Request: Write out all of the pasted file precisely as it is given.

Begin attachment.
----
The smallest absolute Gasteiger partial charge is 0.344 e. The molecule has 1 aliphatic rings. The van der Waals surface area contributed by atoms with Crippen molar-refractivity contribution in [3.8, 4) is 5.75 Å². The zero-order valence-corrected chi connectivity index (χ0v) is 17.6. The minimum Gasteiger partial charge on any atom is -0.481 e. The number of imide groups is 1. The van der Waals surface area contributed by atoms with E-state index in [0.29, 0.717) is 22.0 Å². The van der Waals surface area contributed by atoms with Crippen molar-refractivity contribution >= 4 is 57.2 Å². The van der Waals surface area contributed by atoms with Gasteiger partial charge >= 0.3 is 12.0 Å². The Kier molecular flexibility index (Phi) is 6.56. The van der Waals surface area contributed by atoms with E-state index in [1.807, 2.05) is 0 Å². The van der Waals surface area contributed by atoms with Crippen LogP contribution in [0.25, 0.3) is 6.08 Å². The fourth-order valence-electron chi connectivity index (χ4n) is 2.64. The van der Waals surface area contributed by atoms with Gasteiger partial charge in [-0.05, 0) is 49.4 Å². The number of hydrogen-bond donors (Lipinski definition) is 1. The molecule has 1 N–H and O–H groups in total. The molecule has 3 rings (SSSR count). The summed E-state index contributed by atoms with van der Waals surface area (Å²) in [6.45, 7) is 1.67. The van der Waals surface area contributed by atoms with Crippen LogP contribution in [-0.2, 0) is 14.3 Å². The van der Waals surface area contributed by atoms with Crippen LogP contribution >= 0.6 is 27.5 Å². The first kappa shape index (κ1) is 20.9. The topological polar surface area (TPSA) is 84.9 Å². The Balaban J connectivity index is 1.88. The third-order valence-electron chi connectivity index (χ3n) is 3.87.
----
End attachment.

The smallest absolute Gasteiger partial charge is 0.344 e. The molecule has 1 aliphatic rings. The van der Waals surface area contributed by atoms with Crippen molar-refractivity contribution in [3.8, 4) is 5.75 Å². The zero-order valence-corrected chi connectivity index (χ0v) is 17.6. The minimum Gasteiger partial charge on any atom is -0.481 e. The number of imide groups is 1. The van der Waals surface area contributed by atoms with E-state index in [0.29, 0.717) is 22.0 Å². The van der Waals surface area contributed by atoms with Crippen molar-refractivity contribution >= 4 is 57.2 Å². The van der Waals surface area contributed by atoms with Gasteiger partial charge >= 0.3 is 12.0 Å². The Kier molecular flexibility index (Phi) is 6.56. The van der Waals surface area contributed by atoms with E-state index in [1.807, 2.05) is 0 Å². The van der Waals surface area contributed by atoms with Crippen LogP contribution in [0.25, 0.3) is 6.08 Å². The fourth-order valence-electron chi connectivity index (χ4n) is 2.64. The van der Waals surface area contributed by atoms with Gasteiger partial charge in [-0.05, 0) is 49.4 Å². The number of hydrogen-bond donors (Lipinski definition) is 1. The molecule has 1 N–H and O–H groups in total. The molecule has 3 rings (SSSR count). The summed E-state index contributed by atoms with van der Waals surface area (Å²) in [6.45, 7) is 1.67. The van der Waals surface area contributed by atoms with Crippen LogP contribution in [-0.2, 0) is 14.3 Å². The van der Waals surface area contributed by atoms with Crippen LogP contribution >= 0.6 is 27.5 Å². The first kappa shape index (κ1) is 20.9. The topological polar surface area (TPSA) is 84.9 Å². The Balaban J connectivity index is 1.88. The third-order valence-electron chi connectivity index (χ3n) is 3.87.